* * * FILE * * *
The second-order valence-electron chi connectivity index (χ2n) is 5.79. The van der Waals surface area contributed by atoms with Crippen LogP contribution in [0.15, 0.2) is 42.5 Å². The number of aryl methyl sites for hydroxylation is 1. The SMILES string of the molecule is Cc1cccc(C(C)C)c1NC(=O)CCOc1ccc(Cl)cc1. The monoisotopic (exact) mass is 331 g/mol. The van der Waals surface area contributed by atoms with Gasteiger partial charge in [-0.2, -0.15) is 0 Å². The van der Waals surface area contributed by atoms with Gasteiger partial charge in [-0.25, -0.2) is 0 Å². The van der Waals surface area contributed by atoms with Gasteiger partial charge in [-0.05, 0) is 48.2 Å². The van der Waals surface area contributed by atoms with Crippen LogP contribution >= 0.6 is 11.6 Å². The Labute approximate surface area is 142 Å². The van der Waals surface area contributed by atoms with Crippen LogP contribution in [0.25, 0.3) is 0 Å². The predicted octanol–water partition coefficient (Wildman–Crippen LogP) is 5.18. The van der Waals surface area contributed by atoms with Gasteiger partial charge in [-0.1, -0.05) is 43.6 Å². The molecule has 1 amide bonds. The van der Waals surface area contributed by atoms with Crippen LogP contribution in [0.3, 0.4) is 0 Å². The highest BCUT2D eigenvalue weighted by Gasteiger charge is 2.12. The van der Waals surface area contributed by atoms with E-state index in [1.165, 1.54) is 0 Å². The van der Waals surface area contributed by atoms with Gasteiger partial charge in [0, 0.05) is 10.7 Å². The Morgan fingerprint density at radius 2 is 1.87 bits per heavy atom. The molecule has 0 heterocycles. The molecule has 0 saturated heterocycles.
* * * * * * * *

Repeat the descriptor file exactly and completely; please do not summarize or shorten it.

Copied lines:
The second-order valence-electron chi connectivity index (χ2n) is 5.79. The van der Waals surface area contributed by atoms with Crippen LogP contribution in [0.15, 0.2) is 42.5 Å². The number of aryl methyl sites for hydroxylation is 1. The SMILES string of the molecule is Cc1cccc(C(C)C)c1NC(=O)CCOc1ccc(Cl)cc1. The monoisotopic (exact) mass is 331 g/mol. The van der Waals surface area contributed by atoms with Gasteiger partial charge in [-0.2, -0.15) is 0 Å². The van der Waals surface area contributed by atoms with Gasteiger partial charge in [-0.25, -0.2) is 0 Å². The van der Waals surface area contributed by atoms with Gasteiger partial charge in [-0.05, 0) is 48.2 Å². The van der Waals surface area contributed by atoms with Crippen LogP contribution >= 0.6 is 11.6 Å². The Labute approximate surface area is 142 Å². The van der Waals surface area contributed by atoms with Crippen LogP contribution in [0.25, 0.3) is 0 Å². The predicted octanol–water partition coefficient (Wildman–Crippen LogP) is 5.18. The van der Waals surface area contributed by atoms with Gasteiger partial charge in [-0.1, -0.05) is 43.6 Å². The molecule has 1 amide bonds. The van der Waals surface area contributed by atoms with Crippen LogP contribution in [0.3, 0.4) is 0 Å². The highest BCUT2D eigenvalue weighted by Gasteiger charge is 2.12. The van der Waals surface area contributed by atoms with E-state index in [1.165, 1.54) is 0 Å². The van der Waals surface area contributed by atoms with Gasteiger partial charge in [0, 0.05) is 10.7 Å². The Morgan fingerprint density at radius 2 is 1.87 bits per heavy atom. The molecule has 0 heterocycles. The molecule has 0 saturated heterocycles.